Joyn Bio plans to develop other disruptive agriculture tech, still unspecified, over time, but nitrogen fixation is its first target for a reason. Hundreds of millions of tons of fertilizer flow into the global agricultural market each year, generating sales of nitrogen fertilizer worth billions of dollars to the biggest companies, such as Nutrien and CF Industries.
The global fertilizer companies are acting as if their dominance will continue. Stephens analyst Mark Connelly said the major fertilizer companies continue to focus major capital expenditures, in the billions, on building traditional fertilizer plants, an indication they don't see a need to invest in heavily in potential disruptive technologies. The total global fertilizer market is expected to reach as high as $250 billion in the coming years, though potash-based fertilizers are also a significant component of supply in addition to nitrogen-based soil nutrients.
It's not entirely new to attempt to disrupt the nitrogen supply chain in agriculture. Monsanto, for example, created a venture with Evogene in 2007 to create a nitrogen gene technology that would increase crop yields. It never came to market.
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"In general, agricultural applications appear to be serving as testing grounds for many genetic engineering companies for whom the human market is years away," said John Prendergass, an associate director at Ben Franklin Technology Partners in Philadelphia. "Given lower regulatory barriers and potential for early revenue generation, partnerships like this make a lot of sense."
Connelly said these microbial start-ups that are working on ag replacement products, such as microbes rather than fertilizer to fix nitrogen, are a huge area of interest and activity. "There are thousands of companies trying to create agricultural breakthroughs, and one or more of these ideas could be huge one day, but it is also currently a huge space. It's the Wild West right now, but there will be some real prizes in there," he said.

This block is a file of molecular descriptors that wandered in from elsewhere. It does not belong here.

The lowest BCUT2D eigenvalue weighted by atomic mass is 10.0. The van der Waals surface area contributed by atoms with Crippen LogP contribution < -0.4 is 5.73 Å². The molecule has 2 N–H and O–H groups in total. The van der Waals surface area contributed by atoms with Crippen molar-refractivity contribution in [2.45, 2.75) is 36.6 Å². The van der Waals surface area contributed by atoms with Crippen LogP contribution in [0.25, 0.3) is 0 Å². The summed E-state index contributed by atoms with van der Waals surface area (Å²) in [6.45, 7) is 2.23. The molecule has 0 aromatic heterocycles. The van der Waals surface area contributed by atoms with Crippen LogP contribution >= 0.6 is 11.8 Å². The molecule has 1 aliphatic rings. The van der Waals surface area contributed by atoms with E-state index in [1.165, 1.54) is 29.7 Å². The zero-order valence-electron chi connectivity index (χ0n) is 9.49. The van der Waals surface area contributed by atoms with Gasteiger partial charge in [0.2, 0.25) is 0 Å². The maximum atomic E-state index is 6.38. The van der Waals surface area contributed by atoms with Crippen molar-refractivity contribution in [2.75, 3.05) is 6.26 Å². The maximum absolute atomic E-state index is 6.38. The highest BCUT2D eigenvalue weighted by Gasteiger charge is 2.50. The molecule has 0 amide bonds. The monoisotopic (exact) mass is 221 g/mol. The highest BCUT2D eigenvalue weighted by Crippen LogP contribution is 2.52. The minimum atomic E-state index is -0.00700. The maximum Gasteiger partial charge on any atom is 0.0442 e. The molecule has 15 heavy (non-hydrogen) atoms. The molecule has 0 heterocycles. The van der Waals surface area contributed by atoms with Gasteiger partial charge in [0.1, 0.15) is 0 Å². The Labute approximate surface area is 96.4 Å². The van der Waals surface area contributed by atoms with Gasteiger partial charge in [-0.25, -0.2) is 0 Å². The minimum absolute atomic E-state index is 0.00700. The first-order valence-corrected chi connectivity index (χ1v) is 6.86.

Bayer's $100 million investment in Ginkgo is "a lot of money," Connelly said. "It is basically giving them the mezzanine financing now so they won't be forced to buy this start-up from a PE company in five years."
Synthetic biology is also being extended to consumer goods, like foods, fragrances and clothing. As a result, companies like Ginkgo are becoming increasingly attractive bets for investors. From 2012 to 2016, investment in synthetic biology start-ups increased from $374 million to $1.2 billion, according to data from CB Insights.
"Investors love platforms, and DNA is the ultimate platform," Prendergass said.
What remains challenging is generating profits, and that's a direct result of how tricky the concept of synthetic biology is. Composing sequences of genetic parts that effectively produce a new drug or can enable the microbes of the corn plant to produce its own fertilizer are complex problems.
"Inside of a living cell there are thousands of proteins that enable it to make more of itself and make your malaria drug, for instance. We don't understand those. We don't understand how they work together," Arnold said.
That's a challenge that Ginkgo Bioworks is tackling head-on in 2018. In addition to the money the start-up raised last year, it also acquired Gen9, a Boston company that prints DNA. Buying the company enabled Ginkgo to begin printing sequences of DNA very cheaply, Kelly said. Ginkgo has been building up what Kelly called a "code library of usable genetic code."
Again, think of it like software: When a programmer begins writing an app for the iPhone, they don't start that project from scratch. There are programming languages already available. The same is true for the synthetic biology projects of tomorrow, Kelly said.
"As the cost comes down, this technology can apply to other areas," Kelly said. "The whole idea behind Ginkgo is that it's the same kind of work regardless of what you're engineering."